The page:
5 Common Signs of Postpartum Depression
Posted on: 30 March 2023
Many mothers will experience feelings of sadness for the first few days after giving birth, a condition known as the 'baby blues'. However, symptoms can sometimes be more intense and last longer, ultimately interfering with your ability to care for your new baby.
This is known as postpartum depression, and it can often develop within the first weeks after giving birth. Though unpleasant, it is a condition that can be treated. Knowing the signs in advance will allow you to see your obstetrician as soon as possible to receive the help you need, so here are just five common symptoms.
1. Low Mood
Unsurprisingly, the most common symptom of postpartum depression is a persistent low mood. You may find yourself feeling depressed or hopeless for long periods. You may also cry frequently. Suffering from severe mood swings is common, so you may find yourself switching between feeling fine and feeling extremely depressed. Such emotions are often associated with feelings of guilt, shame, or worthlessness around your ability to be a good mother.
2. Severe Anxiety
Postpartum anxiety can be a separate issue from postpartum depression, but they are often associated. While feeling worried or tense can be perfectly normal for new mothers, you may also experience severe anxiety that won't go away and may start to affect your physical health. New mothers with postpartum depression can also experience panic attacks, which can feel overwhelming and leave them shaken and disorientated.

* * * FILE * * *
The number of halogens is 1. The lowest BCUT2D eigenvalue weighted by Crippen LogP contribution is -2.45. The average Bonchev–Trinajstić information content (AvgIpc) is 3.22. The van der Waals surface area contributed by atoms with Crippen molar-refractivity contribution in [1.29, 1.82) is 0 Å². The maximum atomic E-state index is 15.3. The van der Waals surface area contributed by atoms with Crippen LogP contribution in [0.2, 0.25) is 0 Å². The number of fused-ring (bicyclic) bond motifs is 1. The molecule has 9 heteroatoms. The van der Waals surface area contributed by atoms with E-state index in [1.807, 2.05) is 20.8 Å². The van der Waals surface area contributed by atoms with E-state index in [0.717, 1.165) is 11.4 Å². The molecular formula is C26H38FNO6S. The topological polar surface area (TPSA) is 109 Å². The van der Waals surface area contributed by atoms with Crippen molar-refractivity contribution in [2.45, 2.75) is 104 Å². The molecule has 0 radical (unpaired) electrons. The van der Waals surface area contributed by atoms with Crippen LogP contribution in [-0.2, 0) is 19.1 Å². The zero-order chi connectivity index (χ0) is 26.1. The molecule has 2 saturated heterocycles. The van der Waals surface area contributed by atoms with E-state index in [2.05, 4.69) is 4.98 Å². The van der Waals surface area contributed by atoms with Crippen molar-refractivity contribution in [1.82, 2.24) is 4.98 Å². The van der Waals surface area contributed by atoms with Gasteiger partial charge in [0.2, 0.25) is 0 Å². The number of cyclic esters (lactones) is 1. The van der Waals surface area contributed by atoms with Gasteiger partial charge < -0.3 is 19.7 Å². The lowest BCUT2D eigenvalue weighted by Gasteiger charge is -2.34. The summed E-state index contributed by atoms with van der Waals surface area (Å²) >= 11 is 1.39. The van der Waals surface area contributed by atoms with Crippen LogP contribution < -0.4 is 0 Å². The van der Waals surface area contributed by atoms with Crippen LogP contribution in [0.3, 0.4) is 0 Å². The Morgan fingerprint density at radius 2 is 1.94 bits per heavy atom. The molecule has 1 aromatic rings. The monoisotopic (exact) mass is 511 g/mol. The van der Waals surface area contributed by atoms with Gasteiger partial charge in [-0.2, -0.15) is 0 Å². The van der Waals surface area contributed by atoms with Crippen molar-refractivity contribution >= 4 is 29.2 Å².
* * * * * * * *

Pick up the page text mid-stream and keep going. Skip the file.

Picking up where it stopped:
3. Trouble Thinking Clearly
It's common to feel mentally worn out after giving birth, but this feeling should dissipate relatively soon. However, mothers suffering from postpartum depression often find themselves unable to think clearly. It may take a long time to make decisions, or you may find yourself needing to concentrate hard to perform relatively simple tasks.
4. Difficulty Bonding
One of the most troubling symptoms of postpartum depression is an inability or reluctance to bond with your baby. Such feelings can naturally feed into fears over your ability to be a good mother, which can often form a vicious circle. In some cases, you will also find it harder to interact with your family and friends, with the temptation to withdraw sometimes feeling overwhelming.
5. Sleep Issues
Just like other forms of depression, postpartum depression often interferes with your ability to maintain a proper sleep cycle. It's common for mothers suffering from this condition to either sleep too much or find it impossible to get to sleep, no matter how tired they feel. Such symptoms are often associated with a loss of energy or an overwhelming sense of fatigue.
Speak to an obstetrician to learn more.Share